‘Corporate negligence is a doctrine under which the hospital is liable if it fails to uphold the proper standard of care owed the patient, which is to ensure the patient’s safety and well-being while at the hospital. This theory of liability creates a nondelegable duty which the hospital owes directly to a patient. Therefore, an injured party does not have to rely on and establish the negligence of a [doctor or nurse].

The hospital’s duties have been classified into four general areas: (1) a duty to use reasonable care in the maintenance of safe and adequate facilities and equipment; (2) a duty to select and retain only competent physicians; (3) a duty to oversee all persons who practice medicine within its walls as to patient care; and (4) a duty to formulate, adopt and enforce adequate rules and policies to ensure quality care for the patients’.

How many UK hospitals fail to adopt ‘policies to ensure quality care for the patients’, by not employing enough staff, then flogging that staff to death? How many UK hospitals fail to employ competent staff?

Why has no UK trade union attempted to bring a class action against negligent hospitals, which abuse their members and patients alike? UK unions may ‘huff and puff’, but in reality are government-fearing cowards.

How much more is a failure to adopt ‘policies to ensure quality care for the patients’ the case in care homes for state funded residents?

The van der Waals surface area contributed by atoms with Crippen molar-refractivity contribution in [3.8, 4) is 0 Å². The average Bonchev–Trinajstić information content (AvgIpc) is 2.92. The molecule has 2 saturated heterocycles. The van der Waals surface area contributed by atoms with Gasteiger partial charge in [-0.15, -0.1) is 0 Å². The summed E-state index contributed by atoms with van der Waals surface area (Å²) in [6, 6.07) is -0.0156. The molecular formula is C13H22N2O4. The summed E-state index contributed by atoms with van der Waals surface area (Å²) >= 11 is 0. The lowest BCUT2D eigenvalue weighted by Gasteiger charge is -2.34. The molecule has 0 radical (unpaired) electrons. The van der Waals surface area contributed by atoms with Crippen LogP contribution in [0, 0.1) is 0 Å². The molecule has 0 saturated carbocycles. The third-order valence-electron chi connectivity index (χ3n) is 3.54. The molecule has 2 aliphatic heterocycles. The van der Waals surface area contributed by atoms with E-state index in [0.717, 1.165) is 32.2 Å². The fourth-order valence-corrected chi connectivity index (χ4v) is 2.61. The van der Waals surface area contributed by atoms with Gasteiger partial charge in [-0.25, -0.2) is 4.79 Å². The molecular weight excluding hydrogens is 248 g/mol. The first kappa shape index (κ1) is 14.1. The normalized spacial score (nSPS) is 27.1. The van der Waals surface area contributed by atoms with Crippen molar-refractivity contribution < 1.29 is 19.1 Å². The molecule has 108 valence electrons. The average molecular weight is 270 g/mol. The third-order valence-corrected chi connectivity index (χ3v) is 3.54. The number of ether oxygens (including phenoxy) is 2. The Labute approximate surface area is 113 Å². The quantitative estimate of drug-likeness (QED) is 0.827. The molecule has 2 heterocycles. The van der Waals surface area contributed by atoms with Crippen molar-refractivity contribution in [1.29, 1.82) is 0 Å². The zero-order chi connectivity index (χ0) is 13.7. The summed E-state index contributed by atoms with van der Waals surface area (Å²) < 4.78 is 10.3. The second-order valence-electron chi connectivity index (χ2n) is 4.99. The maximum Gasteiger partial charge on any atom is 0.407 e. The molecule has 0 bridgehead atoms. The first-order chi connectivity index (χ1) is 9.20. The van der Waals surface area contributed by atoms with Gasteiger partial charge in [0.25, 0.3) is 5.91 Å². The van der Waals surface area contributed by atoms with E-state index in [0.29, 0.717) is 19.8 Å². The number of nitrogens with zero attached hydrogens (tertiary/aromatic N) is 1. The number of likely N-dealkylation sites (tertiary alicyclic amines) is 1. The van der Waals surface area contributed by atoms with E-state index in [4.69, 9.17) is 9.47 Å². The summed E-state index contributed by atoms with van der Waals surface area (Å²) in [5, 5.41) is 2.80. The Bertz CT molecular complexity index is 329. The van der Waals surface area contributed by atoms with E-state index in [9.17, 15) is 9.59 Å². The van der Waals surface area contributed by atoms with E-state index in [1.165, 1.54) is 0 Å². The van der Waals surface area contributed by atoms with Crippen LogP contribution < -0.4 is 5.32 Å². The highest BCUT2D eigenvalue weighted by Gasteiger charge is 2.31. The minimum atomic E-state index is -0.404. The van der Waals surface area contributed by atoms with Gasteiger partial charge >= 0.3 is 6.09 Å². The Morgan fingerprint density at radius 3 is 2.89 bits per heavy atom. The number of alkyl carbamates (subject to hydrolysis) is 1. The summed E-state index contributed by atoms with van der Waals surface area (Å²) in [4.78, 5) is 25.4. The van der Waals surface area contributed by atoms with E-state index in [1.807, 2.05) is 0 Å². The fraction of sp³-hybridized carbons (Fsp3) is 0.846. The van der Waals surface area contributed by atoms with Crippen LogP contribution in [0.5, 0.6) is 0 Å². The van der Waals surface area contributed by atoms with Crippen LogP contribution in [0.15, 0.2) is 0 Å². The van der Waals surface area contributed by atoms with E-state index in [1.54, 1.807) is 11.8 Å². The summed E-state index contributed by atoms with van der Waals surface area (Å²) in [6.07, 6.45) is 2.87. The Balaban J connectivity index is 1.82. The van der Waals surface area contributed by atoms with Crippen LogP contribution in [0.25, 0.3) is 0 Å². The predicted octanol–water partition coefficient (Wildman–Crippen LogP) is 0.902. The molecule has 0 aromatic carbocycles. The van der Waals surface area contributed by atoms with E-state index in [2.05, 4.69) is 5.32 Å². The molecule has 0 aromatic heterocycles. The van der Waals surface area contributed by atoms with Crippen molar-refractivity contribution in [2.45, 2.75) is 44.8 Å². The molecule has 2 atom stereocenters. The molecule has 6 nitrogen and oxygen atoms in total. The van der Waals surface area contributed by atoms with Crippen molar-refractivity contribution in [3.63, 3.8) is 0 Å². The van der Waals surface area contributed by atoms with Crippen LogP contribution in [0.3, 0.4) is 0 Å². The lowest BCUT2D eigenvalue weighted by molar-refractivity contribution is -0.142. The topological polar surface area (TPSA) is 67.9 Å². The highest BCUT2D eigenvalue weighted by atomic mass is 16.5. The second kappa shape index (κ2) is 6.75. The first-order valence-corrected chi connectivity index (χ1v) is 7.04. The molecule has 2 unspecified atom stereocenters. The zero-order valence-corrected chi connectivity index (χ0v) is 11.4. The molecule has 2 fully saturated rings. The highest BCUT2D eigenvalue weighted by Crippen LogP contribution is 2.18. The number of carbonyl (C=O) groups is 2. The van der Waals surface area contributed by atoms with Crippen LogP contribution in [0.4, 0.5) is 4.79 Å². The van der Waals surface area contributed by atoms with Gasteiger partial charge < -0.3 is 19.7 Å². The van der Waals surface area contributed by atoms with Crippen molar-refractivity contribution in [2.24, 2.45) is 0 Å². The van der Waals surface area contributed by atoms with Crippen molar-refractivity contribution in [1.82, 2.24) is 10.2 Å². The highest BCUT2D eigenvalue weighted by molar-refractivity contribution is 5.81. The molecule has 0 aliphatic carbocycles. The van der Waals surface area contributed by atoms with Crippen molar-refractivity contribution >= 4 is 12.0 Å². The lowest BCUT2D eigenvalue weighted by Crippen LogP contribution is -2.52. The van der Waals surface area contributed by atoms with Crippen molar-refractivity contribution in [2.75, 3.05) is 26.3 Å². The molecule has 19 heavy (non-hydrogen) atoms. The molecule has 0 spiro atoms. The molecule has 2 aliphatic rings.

Most nursing home neglect arises from either inadequate staffing or negligent hiring or supervision of staff, or both, so the real problem originates with the corporation itself, which should be addressed by “corporate negligence” claims.

Corporation-owned nursing homes for state funded clients are only interested in making money. Regional managers are awarded bonus payments related tpo profits made, not ensuring patients are well cared for. They routinely employ too few staff, and a poor quality of staff, working for the lowest wage, who all too often do not want to be there, but have been forced to work by the pressure put on benefits claimants.

Corporations should be made responsible for the care received by human beings in their charge.

Corporations treat nurses as if they are sheep in a pen, awaiting slaughter.

UK hospitals (soon to be owned by American corporations) treat nurses as if they are sheep in a pen, awaiting slaughter, but if nurses are prepared to put up with this, and are prepared to pay subscriptions to unions which bend their knees to corporations and government (the former controls the latter), then sheep they are, and will forever will be.